Mariners' Mattox Passes Away

Follow me on Twitter

Mariners scout Frank Mattox, who spent his professional career in baseball and spent six years as the Mariners' scouting director, died Sunday night at his home in Peoria Ariz. He was 49.

Mattox collapsed suddenly while sitting down to watch the Academy Awards, according to He's survived by his parents, his wife and three children.

Mattox played at California in the early 1980s for coach Bob Milano. He was a second baseman on an infield that included Brian Guinn (whose son B.J. is a Padres minor leaguer) and big leaguer Lance Blankenship, then played seven seasons in the Brewers farm system, finishing his career in 1990 playing for Triple-A Denver.

Mattox went on to work for Denver and then became a scout for the expansion Colorado Rockies before joining the Mariners organization in 1995 as a West Coast Crosschecker. Mattox became scouting director in September 1997, running six drafts for the organization while working for vice president of scouting and player development Roger Jongewaard, who recently retired from the Marlins' pro scouting department.

"I scouted him and I hired him," Jongewaard said Monday. "Frank's just a good guy and a good scout who had a good idea about players. I'm just in shock right now."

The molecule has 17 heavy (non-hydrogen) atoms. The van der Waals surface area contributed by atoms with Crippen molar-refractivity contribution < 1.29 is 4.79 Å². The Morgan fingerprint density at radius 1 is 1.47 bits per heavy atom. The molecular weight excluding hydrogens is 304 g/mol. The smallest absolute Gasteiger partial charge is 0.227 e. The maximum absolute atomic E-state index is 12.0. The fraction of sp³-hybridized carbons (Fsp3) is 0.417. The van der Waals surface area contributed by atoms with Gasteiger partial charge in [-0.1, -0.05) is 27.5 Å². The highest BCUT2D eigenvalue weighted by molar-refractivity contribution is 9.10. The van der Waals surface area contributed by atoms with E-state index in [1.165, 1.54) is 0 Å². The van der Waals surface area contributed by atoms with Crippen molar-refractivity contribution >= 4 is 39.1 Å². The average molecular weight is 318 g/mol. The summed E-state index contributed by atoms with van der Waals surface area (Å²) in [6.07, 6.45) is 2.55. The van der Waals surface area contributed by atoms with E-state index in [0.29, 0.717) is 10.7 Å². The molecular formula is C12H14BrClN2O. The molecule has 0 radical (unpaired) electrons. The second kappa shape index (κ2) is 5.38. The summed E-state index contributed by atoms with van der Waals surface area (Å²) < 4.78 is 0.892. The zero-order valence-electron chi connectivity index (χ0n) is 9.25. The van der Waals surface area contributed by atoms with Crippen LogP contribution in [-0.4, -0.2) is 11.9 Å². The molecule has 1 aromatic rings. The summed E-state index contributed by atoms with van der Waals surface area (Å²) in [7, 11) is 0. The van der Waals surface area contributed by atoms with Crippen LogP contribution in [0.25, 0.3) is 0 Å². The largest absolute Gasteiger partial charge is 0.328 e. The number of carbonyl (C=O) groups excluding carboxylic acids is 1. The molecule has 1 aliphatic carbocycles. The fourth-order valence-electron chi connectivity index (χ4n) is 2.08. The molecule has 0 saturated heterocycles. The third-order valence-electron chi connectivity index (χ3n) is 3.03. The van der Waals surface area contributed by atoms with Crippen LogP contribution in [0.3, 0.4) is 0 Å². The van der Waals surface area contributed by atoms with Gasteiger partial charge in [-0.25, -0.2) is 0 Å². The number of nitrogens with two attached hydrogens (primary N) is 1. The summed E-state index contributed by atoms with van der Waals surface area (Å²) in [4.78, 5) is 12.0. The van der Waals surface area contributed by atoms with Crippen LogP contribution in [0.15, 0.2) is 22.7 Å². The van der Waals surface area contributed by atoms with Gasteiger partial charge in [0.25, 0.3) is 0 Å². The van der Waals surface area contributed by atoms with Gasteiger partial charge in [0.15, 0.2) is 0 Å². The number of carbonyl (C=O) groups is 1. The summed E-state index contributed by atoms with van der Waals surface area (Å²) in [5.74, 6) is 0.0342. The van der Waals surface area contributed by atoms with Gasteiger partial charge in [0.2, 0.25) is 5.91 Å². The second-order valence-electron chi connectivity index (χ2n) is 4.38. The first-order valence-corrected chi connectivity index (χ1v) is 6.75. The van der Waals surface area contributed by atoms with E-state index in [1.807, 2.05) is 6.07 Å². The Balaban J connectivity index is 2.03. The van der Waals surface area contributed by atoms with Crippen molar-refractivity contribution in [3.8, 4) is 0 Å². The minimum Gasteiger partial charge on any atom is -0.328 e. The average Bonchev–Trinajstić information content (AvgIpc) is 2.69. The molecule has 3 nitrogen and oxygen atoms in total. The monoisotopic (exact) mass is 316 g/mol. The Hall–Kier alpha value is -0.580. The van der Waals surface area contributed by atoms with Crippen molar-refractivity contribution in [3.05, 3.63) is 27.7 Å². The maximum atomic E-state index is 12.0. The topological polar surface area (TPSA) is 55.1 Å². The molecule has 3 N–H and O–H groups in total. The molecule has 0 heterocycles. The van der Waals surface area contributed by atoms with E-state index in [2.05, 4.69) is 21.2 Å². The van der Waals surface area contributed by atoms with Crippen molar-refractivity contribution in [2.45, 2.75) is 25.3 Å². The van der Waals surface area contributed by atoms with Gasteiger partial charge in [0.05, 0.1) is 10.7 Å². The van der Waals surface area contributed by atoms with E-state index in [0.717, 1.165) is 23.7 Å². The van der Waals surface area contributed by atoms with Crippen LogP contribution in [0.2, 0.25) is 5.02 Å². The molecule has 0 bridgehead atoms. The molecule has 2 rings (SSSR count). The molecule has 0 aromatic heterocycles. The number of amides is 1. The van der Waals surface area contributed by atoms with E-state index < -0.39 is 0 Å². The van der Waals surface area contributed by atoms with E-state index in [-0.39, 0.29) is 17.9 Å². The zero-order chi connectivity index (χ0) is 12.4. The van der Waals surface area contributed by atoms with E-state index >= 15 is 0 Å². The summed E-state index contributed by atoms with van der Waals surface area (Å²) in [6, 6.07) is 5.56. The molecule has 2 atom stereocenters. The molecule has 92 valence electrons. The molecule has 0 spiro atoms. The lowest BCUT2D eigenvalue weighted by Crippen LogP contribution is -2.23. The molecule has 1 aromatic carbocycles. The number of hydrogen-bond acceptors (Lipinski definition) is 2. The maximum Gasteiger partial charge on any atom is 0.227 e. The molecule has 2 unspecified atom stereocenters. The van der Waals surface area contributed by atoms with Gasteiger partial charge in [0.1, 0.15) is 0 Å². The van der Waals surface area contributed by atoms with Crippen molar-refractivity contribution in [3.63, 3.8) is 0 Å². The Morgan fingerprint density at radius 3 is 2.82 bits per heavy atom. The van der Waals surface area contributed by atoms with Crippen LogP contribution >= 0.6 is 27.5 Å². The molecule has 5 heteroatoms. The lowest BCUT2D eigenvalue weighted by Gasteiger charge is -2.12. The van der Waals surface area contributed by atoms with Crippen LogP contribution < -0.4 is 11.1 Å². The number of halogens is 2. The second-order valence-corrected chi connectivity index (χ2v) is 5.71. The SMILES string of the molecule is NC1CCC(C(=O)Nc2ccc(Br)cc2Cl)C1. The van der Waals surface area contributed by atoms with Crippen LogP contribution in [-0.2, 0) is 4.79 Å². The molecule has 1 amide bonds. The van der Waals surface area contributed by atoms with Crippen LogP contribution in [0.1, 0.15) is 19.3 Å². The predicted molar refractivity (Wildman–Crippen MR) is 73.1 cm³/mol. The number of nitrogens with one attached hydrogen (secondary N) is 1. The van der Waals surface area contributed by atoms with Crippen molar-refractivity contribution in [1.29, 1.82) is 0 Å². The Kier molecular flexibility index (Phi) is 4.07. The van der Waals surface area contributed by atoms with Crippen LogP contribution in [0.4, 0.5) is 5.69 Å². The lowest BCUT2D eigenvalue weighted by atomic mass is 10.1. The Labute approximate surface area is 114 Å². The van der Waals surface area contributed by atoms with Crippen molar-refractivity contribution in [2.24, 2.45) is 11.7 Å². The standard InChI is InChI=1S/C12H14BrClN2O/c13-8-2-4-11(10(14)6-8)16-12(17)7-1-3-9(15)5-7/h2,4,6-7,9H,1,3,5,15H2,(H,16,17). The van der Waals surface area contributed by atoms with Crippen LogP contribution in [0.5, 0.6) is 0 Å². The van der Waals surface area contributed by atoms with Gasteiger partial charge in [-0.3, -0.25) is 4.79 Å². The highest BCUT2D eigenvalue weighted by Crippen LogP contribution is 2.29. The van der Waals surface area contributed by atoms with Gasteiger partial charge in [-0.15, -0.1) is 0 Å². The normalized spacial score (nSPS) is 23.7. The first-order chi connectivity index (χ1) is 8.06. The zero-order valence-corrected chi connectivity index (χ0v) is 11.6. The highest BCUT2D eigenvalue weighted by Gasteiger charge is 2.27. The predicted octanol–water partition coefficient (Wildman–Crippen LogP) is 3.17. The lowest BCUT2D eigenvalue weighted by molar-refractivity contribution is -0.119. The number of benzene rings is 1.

Lefthander Matt Thornton, now with the White Sox, was the first of Mattox's draft picks, in '98, and Seattle took Adam Jones with their top pick in the last draft he ran, in 2003. In between, he oversaw drafts that produced big leaguers such as Willie Bloomquist, J.J. Putz, Bryan LaHair and Eric O'Flaherty.

Mattox also was featured in a Microsoft commercial in 1997, showing him working on a laptop computer with Microsoft software. "The best thing about the commercial," Mattox told BA's Alan Schwarz at the time, "is the recognition it gives to scouts and the profession itself. Some of us played, some didn't, but we're all trying to be ambassadors of the game."

Mattox served as farm director from 2004-2007 before moving into the pro scouting department.

"It is difficult to put into words the depth of the Mariners' sadness upon hearing the news last night," Mariners president Chuck Armstrong told "On behalf of the Mariners organization and ownership, we wish to extend our deepest sympathy to Frank's family—his wonderful wife, Sylvia, and three beautiful children, Myles, Blake and Marisol.

"The thoughts and prayers of the entire Mariners organization are with the Mattox family as they deal with this tragedy."